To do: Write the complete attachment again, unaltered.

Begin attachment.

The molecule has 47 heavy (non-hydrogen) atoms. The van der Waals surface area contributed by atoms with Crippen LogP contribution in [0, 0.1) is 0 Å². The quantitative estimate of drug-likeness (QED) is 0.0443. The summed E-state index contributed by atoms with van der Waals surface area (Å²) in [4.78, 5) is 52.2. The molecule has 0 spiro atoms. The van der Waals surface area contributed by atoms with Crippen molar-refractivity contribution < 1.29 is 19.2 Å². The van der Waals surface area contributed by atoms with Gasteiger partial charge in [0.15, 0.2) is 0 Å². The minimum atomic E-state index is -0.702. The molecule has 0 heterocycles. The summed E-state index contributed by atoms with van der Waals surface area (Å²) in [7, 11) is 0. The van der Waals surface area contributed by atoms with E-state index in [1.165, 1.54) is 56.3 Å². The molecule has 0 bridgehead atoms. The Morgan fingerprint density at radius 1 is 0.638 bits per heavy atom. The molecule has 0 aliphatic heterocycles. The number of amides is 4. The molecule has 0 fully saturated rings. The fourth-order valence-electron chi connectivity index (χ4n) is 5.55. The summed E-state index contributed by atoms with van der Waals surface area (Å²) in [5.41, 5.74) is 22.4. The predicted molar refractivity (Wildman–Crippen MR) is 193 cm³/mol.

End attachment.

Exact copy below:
The molecule has 47 heavy (non-hydrogen) atoms. The van der Waals surface area contributed by atoms with Crippen LogP contribution in [0, 0.1) is 0 Å². The quantitative estimate of drug-likeness (QED) is 0.0443. The summed E-state index contributed by atoms with van der Waals surface area (Å²) in [4.78, 5) is 52.2. The molecule has 0 spiro atoms. The van der Waals surface area contributed by atoms with Crippen molar-refractivity contribution < 1.29 is 19.2 Å². The van der Waals surface area contributed by atoms with Gasteiger partial charge in [0.15, 0.2) is 0 Å². The minimum atomic E-state index is -0.702. The molecule has 0 heterocycles. The summed E-state index contributed by atoms with van der Waals surface area (Å²) in [7, 11) is 0. The van der Waals surface area contributed by atoms with E-state index in [1.165, 1.54) is 56.3 Å². The molecule has 0 bridgehead atoms. The Morgan fingerprint density at radius 1 is 0.638 bits per heavy atom. The molecule has 0 aliphatic heterocycles. The number of amides is 4. The molecule has 0 fully saturated rings. The fourth-order valence-electron chi connectivity index (χ4n) is 5.55. The summed E-state index contributed by atoms with van der Waals surface area (Å²) in [5.41, 5.74) is 22.4. The predicted molar refractivity (Wildman–Crippen MR) is 193 cm³/mol.